Here are 3 that Meade stopped the car for me to take. I love roadside signs and have missed so many over the years as I've thought of stopping but barreled past anyway. But I've gotten better at seeing how important these opportunities are — much more important than big landmarks like the Delicate Arch, which are pointed out for you and photographed so often. These roadside sights are something you find for yourself. The idea that this can be a photograph is your idea. And Meade has been a great companion, who not only does nearly all the driving and drives with professional care but who turns my idea that this could be a photograph into an actual stop and who also often has the idea that this is a photograph.
Here's something we stopped for in Orderville, Utah:
I love how generic and inclusive that big sign is. And I'm fascinated by the wacky jumble of points on the red shape. Is it Googie? Anyway, I love the contrast between the complicated, exciting red structure and the simple, bland words. But it wasn't that sign that caused the stop. It was that little yellow sign. "Buffalo Elk Gator Jerky":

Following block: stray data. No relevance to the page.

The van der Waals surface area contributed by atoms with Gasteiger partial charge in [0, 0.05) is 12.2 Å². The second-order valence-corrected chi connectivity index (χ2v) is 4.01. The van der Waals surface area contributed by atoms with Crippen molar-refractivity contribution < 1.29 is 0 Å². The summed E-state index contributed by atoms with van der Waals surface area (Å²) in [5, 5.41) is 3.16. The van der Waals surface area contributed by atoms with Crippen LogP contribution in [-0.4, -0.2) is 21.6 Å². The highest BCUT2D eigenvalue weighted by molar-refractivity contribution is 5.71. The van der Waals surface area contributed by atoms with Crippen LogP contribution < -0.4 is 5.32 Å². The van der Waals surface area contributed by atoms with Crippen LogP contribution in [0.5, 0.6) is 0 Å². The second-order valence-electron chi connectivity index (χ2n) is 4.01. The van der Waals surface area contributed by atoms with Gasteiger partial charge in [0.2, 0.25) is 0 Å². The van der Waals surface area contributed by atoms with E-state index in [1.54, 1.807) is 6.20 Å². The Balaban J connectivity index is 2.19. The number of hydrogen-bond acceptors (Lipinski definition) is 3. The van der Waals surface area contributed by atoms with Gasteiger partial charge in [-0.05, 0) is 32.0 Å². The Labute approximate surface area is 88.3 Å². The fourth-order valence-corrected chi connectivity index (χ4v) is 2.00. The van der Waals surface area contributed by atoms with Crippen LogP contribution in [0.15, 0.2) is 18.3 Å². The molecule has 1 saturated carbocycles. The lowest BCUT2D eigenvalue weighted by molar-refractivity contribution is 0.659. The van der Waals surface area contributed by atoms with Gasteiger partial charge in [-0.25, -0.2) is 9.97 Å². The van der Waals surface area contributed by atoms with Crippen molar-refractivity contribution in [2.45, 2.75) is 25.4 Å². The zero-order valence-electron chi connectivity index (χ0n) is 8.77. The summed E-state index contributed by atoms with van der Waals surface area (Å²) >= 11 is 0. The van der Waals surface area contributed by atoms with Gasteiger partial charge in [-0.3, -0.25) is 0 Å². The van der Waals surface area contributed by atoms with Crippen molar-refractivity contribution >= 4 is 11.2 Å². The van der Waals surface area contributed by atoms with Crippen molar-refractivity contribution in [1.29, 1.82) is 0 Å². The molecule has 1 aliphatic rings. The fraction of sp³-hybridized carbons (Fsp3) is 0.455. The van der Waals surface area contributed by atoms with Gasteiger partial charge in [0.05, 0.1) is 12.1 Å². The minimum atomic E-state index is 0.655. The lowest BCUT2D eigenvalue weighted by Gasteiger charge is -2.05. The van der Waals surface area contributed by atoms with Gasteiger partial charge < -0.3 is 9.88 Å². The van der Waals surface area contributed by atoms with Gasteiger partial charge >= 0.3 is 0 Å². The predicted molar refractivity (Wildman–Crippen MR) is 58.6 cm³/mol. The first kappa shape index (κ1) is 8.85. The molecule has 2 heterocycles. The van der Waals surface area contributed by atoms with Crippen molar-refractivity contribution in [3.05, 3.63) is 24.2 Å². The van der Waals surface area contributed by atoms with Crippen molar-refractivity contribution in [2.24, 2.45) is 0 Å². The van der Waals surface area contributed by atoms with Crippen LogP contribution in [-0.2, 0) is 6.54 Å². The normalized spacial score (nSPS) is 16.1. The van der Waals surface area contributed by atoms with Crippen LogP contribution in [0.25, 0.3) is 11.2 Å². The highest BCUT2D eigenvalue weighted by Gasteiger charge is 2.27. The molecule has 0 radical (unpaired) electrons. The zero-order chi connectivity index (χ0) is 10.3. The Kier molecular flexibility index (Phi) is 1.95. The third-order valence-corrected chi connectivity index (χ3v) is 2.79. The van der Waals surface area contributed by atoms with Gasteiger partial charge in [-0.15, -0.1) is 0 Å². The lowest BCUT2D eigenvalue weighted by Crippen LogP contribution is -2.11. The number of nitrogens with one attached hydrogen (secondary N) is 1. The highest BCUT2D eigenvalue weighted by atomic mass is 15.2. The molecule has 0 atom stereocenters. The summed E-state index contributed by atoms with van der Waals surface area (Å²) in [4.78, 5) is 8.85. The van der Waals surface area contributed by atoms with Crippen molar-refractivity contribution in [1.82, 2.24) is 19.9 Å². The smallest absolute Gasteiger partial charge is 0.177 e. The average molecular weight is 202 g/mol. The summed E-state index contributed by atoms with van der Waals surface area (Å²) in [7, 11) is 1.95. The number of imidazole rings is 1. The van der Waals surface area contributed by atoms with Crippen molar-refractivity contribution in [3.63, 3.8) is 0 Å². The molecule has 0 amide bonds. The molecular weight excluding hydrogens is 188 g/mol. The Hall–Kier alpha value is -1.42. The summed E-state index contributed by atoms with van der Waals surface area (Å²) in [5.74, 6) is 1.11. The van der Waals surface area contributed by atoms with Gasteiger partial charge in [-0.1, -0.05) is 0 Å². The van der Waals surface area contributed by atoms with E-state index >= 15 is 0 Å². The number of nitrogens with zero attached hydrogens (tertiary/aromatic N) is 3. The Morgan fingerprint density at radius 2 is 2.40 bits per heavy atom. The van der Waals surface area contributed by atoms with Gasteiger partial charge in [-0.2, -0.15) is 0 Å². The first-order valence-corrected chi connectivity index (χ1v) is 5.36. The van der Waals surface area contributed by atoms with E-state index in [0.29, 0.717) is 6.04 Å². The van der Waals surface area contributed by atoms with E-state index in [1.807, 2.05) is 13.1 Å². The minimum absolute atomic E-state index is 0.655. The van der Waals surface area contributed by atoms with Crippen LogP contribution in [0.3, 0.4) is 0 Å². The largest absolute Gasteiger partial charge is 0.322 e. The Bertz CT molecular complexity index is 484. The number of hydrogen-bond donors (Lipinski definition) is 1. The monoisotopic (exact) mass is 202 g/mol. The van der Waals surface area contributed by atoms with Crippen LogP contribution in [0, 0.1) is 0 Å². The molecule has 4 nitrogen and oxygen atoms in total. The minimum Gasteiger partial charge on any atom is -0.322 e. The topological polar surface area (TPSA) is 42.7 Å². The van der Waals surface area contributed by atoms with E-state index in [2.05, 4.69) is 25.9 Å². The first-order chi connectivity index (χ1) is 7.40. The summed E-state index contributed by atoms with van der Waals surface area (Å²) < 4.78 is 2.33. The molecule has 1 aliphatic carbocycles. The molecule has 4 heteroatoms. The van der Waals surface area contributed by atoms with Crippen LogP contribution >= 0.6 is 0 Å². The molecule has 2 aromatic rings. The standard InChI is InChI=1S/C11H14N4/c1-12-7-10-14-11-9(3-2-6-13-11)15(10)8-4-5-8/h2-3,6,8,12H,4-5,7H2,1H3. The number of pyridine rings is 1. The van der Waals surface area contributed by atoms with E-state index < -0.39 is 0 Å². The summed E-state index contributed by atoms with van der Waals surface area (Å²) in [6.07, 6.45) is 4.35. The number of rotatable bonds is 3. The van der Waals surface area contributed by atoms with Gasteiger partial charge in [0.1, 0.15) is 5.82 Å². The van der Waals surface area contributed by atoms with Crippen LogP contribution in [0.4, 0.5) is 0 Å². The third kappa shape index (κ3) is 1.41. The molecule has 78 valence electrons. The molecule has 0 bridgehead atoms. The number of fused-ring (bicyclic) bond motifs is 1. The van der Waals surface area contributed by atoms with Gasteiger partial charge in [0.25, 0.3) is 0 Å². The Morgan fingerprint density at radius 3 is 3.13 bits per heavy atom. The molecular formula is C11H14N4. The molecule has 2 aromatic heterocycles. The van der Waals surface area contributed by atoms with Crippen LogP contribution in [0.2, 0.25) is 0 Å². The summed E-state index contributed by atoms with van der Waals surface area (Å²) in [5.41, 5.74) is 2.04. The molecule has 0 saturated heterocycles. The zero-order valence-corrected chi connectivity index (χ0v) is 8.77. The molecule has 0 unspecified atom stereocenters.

It was Meade who spotted that sign and insisted that we stop and I take a picture of it. It's only as I process the photo now that I see that the requisite potshots have been taken at it. I pause to Google why do people shoot at signs? and find "The Dangers and Costs of Sign Shooting" at Outdoorhub. I'm shooting the sign myself, of course, but I don't leave my impression in Orderville. I put it here on the blog.
Now, I wasn't even sure this picture was from Utah, and I don't know if I ever knew we passed through a place named Orderville. I know it's Orderville because I swiveled around and took a shot at "Food & Drug" and saw that it did have a less than completely generic name: Terry's.
I found a Yelp review — one review, 5 stars — for Terry's Food & Drug — "Small town service for a small town" — and that's where I see this is Orderville.
Orderville. We didn't explore. We only stopped for some signs that charmed us, transitorily. I muse about the motives to name a town Orderville. I think of law and order. But that's the kind of thinking of a person who blows through town and takes in the surfaces. Gator jerky! A Sinclair sign! Numbers painted on the rocks! But Orderville is something else: